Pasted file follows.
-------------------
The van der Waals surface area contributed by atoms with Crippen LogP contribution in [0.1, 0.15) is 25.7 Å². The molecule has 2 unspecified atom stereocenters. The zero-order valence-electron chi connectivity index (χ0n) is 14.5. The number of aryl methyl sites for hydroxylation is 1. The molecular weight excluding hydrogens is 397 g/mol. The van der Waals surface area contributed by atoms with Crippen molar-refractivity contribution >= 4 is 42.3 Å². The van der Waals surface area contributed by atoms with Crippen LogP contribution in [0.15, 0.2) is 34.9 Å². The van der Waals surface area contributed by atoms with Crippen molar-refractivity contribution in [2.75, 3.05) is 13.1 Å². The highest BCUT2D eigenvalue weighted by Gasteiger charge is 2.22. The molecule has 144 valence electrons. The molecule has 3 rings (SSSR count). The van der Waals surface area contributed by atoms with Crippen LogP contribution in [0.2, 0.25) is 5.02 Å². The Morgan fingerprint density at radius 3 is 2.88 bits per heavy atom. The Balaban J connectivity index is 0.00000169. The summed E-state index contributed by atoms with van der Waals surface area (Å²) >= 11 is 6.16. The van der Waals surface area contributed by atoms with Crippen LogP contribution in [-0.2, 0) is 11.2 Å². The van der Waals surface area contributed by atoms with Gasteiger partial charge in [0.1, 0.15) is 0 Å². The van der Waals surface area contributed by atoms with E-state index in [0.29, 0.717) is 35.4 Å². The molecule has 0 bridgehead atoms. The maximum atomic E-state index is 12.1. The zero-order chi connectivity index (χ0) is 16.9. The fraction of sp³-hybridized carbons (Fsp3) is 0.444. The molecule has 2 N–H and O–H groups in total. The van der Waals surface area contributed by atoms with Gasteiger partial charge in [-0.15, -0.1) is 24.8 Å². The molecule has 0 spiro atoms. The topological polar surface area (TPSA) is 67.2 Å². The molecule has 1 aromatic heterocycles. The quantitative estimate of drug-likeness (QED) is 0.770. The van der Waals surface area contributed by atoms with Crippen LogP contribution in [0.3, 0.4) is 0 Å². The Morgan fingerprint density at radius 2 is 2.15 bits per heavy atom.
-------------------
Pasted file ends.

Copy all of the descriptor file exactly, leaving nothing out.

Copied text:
The van der Waals surface area contributed by atoms with Crippen LogP contribution in [0.1, 0.15) is 25.7 Å². The molecule has 2 unspecified atom stereocenters. The zero-order valence-electron chi connectivity index (χ0n) is 14.5. The number of aryl methyl sites for hydroxylation is 1. The molecular weight excluding hydrogens is 397 g/mol. The van der Waals surface area contributed by atoms with Crippen molar-refractivity contribution >= 4 is 42.3 Å². The van der Waals surface area contributed by atoms with Crippen LogP contribution in [0.15, 0.2) is 34.9 Å². The van der Waals surface area contributed by atoms with Crippen molar-refractivity contribution in [2.75, 3.05) is 13.1 Å². The highest BCUT2D eigenvalue weighted by Gasteiger charge is 2.22. The molecule has 144 valence electrons. The molecule has 3 rings (SSSR count). The van der Waals surface area contributed by atoms with Crippen LogP contribution in [0.2, 0.25) is 5.02 Å². The Morgan fingerprint density at radius 3 is 2.88 bits per heavy atom. The Balaban J connectivity index is 0.00000169. The summed E-state index contributed by atoms with van der Waals surface area (Å²) >= 11 is 6.16. The van der Waals surface area contributed by atoms with Crippen LogP contribution in [-0.2, 0) is 11.2 Å². The van der Waals surface area contributed by atoms with Gasteiger partial charge in [0.1, 0.15) is 0 Å². The van der Waals surface area contributed by atoms with E-state index in [0.29, 0.717) is 35.4 Å². The molecule has 0 bridgehead atoms. The maximum atomic E-state index is 12.1. The zero-order chi connectivity index (χ0) is 16.9. The fraction of sp³-hybridized carbons (Fsp3) is 0.444. The molecule has 2 N–H and O–H groups in total. The van der Waals surface area contributed by atoms with Gasteiger partial charge in [-0.15, -0.1) is 24.8 Å². The molecule has 0 spiro atoms. The topological polar surface area (TPSA) is 67.2 Å². The molecule has 1 aromatic heterocycles. The quantitative estimate of drug-likeness (QED) is 0.770. The van der Waals surface area contributed by atoms with Crippen LogP contribution in [0.3, 0.4) is 0 Å². The Morgan fingerprint density at radius 2 is 2.15 bits per heavy atom.